The 1st Commissioned Spray Can Art Mural of the Arts District
It was the summer of the LA Riots and the world celebrated the quincentennial celebration of Christopher Columbus’s arrival. I was about to-rage against the machine in my own way.
The Department of Cultural Affairs along with S.P.A.R.C. under their Neighborhood Pride Walls Program offered a Request for Qualifications Grant to all Los Angeles artists in 1991. Members of the Earth Crew were in Mexico City at the time working on a mural project when they received a message from Artist Chaz Bojorquez. He suggested we apply for the grant and right then and there in a bustling VIPS Diner we flipped over our paper placemats and sketched out the plans for the mural and faxed it quickly that day.
A year later we received the news that we had been awarded the grant along with other muralists.
I was away at the time in Brazil that beginning of the summer and and couldn’t believe the news. My plans quickly changed and I flew back to organize the mural production with my fellow artist Erick Duke Montenegro, Rogelio Angst Cabral ,and Helen Samuels. Along with a small team of assistants we managed to get it done during July and August.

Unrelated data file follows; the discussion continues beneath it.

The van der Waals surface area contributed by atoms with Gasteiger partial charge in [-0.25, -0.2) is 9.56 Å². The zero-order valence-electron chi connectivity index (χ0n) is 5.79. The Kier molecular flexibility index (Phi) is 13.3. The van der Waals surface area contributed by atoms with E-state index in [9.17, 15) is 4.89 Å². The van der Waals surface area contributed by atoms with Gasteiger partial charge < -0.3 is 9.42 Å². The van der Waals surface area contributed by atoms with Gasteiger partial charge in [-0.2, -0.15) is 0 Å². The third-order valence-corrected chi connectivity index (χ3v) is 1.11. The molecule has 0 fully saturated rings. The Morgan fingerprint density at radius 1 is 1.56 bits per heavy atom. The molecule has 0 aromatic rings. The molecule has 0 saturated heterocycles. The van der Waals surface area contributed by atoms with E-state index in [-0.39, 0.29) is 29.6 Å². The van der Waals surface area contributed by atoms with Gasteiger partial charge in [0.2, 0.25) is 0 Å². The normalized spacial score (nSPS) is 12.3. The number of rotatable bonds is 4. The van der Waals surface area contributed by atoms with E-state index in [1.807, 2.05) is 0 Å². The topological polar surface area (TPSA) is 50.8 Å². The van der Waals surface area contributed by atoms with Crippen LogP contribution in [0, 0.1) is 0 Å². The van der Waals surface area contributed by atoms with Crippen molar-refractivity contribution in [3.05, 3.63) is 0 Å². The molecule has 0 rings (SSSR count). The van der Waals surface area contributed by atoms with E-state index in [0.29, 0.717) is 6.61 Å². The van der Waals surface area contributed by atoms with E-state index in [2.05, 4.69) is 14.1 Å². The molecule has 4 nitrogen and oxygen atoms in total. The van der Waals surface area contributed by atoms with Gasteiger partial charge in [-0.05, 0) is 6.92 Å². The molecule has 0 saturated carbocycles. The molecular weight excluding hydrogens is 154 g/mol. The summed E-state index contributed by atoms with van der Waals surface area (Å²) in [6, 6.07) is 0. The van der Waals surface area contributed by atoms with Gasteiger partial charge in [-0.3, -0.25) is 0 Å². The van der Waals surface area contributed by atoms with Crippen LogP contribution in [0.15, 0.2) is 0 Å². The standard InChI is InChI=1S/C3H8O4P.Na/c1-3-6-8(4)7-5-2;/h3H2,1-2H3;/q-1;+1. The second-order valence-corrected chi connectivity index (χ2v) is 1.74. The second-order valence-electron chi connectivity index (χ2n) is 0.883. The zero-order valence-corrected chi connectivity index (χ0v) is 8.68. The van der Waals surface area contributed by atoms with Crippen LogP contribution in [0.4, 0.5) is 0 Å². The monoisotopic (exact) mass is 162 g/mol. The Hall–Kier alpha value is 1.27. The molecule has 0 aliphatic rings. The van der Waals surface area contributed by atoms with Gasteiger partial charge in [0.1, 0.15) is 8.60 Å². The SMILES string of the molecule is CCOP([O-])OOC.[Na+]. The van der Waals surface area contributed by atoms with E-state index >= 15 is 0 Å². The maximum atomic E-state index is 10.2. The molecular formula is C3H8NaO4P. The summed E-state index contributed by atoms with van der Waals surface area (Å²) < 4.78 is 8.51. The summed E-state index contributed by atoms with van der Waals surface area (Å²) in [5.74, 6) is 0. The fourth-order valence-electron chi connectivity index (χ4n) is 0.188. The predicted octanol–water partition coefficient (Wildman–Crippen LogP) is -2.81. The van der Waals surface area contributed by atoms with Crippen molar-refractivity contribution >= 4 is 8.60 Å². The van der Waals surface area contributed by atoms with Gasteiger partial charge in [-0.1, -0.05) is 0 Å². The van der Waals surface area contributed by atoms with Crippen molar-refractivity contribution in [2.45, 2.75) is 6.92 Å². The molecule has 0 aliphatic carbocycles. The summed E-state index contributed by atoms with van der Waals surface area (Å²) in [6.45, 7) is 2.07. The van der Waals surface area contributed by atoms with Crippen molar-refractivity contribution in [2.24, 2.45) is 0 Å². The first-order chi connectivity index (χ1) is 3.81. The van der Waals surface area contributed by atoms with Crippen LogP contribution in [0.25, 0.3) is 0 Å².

I first found the wall when I returned from Brazil and as I walked around skid row near my old neighborhood of Boyle Heights where I grew up, I found the wall. Across from the County GR offices I found my audience. The poor and disenfranchised and forgotten people of downtown. I wanted to paint the mural there where it would help heal the people who would walk there.
The Original site of the wall was leased to Tokiwa Foods Corp. And a Mr. Minigawa gave me my first break by allowing us to paint the mural there.
There’s more to the story…but you can book a mural tour with me and hear it first hand.
Here are the first photos taken by me and my dad using an old polaroid camera and a 35 mil.Cannon Ae-1 Camera.
It really shows what the place looked like and what obstacles we had to confront in order to get started. From Heroine needles on the ground to homeless addicts roaming around, painting was not as glamorous as street artist make it out to be these days.
It wasn’t the Arts District we know today.
I hope you can appreciate the dedication to the documentation I made over the years.
Check out this great video
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